George Eliot's novel, Felix Holt is set against the backdrop of the general election of 1832 as it apparently occurred in the fictional town of Treby Magna. During the composition of the work, Eliot pursued three main lines of research. First she consulted the Annual Register for 1832 and the Times newspaper as far back as 1829, when the proposed Bill for Catholic Emancipation led to an increase in religious dissension, and up to the reports of the 1832 polling day rioting. These accounts she filled out by reading memoirs such as Samuel Bamford's Passages in the Life of a Radical. Second, she dipped into Blackstone's famous codification of English law to create a complex legal argument about the ownership of the Transome …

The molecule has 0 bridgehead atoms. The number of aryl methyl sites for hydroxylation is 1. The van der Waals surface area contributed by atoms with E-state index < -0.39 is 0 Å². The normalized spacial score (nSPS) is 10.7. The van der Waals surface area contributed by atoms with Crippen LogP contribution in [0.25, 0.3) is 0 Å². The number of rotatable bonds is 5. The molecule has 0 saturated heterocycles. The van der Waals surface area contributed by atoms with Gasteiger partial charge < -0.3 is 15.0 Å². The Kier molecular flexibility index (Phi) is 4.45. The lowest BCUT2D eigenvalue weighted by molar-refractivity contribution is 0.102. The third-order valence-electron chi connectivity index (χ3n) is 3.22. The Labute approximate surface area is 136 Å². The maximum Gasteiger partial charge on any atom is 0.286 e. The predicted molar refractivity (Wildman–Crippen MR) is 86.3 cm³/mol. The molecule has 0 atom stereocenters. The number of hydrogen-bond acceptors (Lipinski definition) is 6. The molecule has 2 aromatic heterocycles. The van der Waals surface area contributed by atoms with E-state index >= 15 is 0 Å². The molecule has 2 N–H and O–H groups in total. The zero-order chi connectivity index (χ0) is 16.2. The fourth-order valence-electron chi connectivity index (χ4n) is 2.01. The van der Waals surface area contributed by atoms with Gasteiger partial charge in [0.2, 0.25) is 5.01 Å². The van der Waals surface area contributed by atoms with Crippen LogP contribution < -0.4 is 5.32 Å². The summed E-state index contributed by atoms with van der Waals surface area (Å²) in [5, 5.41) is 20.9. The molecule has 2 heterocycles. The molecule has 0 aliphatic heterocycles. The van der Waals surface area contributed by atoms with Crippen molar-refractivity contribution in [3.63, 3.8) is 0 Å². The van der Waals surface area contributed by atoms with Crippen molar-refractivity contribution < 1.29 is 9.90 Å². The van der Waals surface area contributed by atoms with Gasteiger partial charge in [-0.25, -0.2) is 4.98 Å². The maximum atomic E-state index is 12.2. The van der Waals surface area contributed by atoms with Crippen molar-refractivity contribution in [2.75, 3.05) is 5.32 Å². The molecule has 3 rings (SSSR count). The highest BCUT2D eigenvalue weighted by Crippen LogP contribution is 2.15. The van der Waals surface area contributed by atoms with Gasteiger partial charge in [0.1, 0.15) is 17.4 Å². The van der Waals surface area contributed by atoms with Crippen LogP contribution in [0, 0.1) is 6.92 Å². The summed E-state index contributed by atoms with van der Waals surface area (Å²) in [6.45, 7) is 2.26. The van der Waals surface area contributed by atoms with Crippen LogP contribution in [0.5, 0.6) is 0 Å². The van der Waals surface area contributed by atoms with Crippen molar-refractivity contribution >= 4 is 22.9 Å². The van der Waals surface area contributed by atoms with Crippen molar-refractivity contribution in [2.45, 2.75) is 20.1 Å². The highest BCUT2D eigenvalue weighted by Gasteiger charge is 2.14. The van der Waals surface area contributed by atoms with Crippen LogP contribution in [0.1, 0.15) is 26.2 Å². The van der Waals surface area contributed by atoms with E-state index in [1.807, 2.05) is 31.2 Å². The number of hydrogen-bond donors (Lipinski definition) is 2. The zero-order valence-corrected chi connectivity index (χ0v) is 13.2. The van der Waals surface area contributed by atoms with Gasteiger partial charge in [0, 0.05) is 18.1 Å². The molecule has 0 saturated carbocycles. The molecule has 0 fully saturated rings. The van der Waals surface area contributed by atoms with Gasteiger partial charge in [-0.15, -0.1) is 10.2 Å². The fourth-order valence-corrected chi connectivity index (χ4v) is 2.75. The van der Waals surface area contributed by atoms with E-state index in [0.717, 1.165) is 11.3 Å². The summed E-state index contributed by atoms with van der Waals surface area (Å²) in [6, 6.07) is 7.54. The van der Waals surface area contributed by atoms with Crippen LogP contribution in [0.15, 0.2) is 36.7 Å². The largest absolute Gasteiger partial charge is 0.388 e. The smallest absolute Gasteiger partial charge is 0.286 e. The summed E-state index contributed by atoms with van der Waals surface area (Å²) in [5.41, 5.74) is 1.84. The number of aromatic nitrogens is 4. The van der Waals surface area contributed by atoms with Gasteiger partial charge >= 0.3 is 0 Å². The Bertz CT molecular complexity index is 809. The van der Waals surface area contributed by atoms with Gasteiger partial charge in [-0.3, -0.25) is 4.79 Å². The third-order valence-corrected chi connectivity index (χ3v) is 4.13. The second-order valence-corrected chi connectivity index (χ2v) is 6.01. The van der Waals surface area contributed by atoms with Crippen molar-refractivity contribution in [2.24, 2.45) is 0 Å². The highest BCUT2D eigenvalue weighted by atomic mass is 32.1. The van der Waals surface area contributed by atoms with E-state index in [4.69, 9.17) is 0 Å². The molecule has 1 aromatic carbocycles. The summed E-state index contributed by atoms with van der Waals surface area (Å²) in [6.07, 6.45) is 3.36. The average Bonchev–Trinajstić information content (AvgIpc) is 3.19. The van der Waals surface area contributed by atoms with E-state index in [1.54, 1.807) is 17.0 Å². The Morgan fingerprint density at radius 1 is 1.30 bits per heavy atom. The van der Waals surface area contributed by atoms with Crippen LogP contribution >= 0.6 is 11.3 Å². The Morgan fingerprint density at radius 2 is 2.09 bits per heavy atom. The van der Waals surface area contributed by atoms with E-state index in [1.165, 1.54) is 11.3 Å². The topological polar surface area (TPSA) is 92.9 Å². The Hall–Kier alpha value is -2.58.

Uglow, Nathan. "Felix Holt, the Radical". The Literary Encyclopedia. First published 21 March 2002; last revised 30 November -1.
[http://www.litencyc.com/php/sworks.php?rec=true&UID=5168, accessed 27 April 2015.]